14. Frozen Veggie Dishes
Frozen vegetables can be an easy way to add healthy ingredients to your meal while making sure nothing goes to waste in the fridge, but they can cost around $4 per pound depending on the brand. It’s easy and cheap to make your own gourmet veggie dishes. Coat chopped veggies in olive oil, sprinkle on some salt and pop them in a 425-degree oven. Freeze them in a single layer on a baking sheet until set before storing them in a freezer container.
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15. Frozen French Fries
Heating up fries from the supermarket to go with your meal can take about 30 minutes and costs about $1.50 per pound depending on the brand and store. If you don’t mind waiting an extra 10 to 15 minutes, you can make your own by slicing a potato lengthwise into french fry shapes, coating the fries with oil and popping them into a 425-degree oven.
16. Lunch Snack Packs
Kids love snack packs for lunch, but don’t fool yourself. At around $2 for a 3.1-ounce molded plastic dish that usually contains a handful of crackers, cheese slices and processed meat, it’s not necessarily worthwhile. Let your child pick out a reusable sectioned plastic container at the dollar store, and prep a healthier version together for much less per serving.
17. Imported Olive Oil
Imported olive oil is one item that might not always warrant the big price tag at your grocery store. Although the majority of olive oil is imported from Europe and Africa, the consumption of olive oil in the U.S. has tripled since 1990, according to the San Francisco Chronicle. Domestic oils — such as California-produced oil — also might have more rigorous health standards overall and often come with freshness dates, making them the better buy.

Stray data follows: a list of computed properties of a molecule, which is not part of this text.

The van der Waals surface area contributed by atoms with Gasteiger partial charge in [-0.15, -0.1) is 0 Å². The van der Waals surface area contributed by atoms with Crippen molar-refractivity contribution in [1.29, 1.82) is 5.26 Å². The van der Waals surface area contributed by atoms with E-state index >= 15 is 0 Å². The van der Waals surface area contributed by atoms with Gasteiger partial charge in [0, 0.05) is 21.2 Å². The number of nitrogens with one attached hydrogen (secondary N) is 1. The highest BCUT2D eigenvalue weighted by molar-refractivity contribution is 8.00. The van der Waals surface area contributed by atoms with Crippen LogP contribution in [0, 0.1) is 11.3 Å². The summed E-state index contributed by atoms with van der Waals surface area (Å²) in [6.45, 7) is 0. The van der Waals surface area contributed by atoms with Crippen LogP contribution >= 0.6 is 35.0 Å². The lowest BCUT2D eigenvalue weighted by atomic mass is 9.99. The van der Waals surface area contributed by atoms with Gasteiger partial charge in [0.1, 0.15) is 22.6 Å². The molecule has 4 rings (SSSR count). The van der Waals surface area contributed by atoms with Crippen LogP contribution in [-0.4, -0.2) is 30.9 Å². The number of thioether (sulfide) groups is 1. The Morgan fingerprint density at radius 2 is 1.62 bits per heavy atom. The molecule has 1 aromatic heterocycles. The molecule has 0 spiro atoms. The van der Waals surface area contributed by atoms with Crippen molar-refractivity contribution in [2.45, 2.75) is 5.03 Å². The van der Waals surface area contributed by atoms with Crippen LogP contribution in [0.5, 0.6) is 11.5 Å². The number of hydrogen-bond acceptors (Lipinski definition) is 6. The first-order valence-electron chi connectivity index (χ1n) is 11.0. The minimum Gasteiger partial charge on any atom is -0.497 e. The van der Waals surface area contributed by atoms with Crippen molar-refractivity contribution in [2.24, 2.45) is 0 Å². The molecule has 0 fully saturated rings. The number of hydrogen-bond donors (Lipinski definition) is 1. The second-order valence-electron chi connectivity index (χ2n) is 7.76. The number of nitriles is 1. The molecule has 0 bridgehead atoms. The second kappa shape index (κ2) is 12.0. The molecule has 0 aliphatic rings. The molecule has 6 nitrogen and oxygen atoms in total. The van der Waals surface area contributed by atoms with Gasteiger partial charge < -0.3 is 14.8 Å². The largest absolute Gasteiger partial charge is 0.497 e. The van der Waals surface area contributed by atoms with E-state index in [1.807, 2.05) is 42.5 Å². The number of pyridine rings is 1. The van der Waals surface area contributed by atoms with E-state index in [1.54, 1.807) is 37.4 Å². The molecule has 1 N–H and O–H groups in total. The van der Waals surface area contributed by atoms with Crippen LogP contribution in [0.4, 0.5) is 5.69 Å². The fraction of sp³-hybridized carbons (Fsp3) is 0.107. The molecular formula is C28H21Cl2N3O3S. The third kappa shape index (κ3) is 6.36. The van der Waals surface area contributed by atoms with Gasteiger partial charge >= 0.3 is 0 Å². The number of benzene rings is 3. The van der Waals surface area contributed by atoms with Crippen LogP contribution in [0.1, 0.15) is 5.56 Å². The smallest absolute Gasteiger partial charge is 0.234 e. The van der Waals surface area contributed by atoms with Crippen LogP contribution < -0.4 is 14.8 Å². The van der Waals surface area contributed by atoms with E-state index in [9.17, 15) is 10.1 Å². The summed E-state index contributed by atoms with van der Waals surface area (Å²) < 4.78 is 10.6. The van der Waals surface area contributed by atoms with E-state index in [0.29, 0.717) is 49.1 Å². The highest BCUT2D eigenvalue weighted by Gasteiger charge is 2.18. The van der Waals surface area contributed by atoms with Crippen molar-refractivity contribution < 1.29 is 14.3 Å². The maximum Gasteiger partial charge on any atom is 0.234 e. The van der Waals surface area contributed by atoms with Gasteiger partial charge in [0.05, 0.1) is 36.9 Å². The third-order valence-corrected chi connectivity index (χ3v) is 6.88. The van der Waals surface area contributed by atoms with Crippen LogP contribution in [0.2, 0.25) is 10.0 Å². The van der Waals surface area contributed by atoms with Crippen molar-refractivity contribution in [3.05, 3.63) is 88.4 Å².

18. Organic Produce
A steep price tag isn’t the only difference you’ll notice when buying organic produce at your local supermarket. The fruits and veggies might look withered, pale or even semi-withered unless your grocer does a lot of organic business. Shop at stores that sell organic produce regularly, such as Whole Foods or Aldi, and you’ll spend money on food that looks better and lasts longer. Better yet, head out to your local farmers market.
19. Pet Food
Buying pet food at the grocery store might not always be a good idea, depending on the brand. Some of the brands at supermarkets list corn — a cheap filler — as one of the first ingredients, along with cheap byproducts that are made from beaks, intestines and other parts. Head to Costco or Tractor Supply for pet food made with premium ingredients for about the same cost. And to save some extra money, you could make your pet its next toy instead of buying it.
20. Toiletries and Cosmetics
It might be convenient to pick up a bottle of foundation or shampoo while you’re at the grocery store, but there might be better options available. Cosmetics aisles at the grocery store can offer lower-end products formulated with arguably controversial ingredients such as parabens. You might be better off ordering quality products online or buying them at a department store.
21. Gourmet Ice Cream
You might pay $4.39 for a 16-ounce tub of gourmet ice cream, such as Ben & Jerry’s, at your local Target. Make your own delish treat with some basic Breyers Natural Vanilla for about 10 cents an ounce, and chop up cookies, candy bars and other sweets from the dollar store to make your own special mix.
22. Marinara Sauce
Depending on the brand and store, a container of marinara sauce can run about $5, but a 28-ounce can of crushed tomatoes can be had for less than $2 if you shop at Walmart. Make a quick pan sauce for dipping focaccia or topping pasta by adding garlic, Italian seasoning, olive oil, salt, pepper and a sprinkle of cayenne to taste.
Picking up spices to season a special dinner will cost as much as $7.69 if you buy McCormick spices and seasoning at Target. Head to Whole Foods or other stores where spices are sold in bulk if you just need a pinch or two, and buy just the amount you need for a whole lot less.
24. Checkout Temptations
You’ve made it through the store with just the products on your list: Don’t blow it on that pack of Orbit gum while you’re at checkout. The checkout line is where candy and other treats get placed to tempt you to buy when you’re fatigued. It is also the place where supermarkets can make billions. The Center for Science in the Public Interest, a consumer advocacy group, reported in 2015 that supermarkets sell about $5.5 billion in food, drinks and other products from the checkout aisle each year.
Click through to see more costly mistakes you’re making while grocery shopping.
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Taylor Bell contributed to the reporting for this article.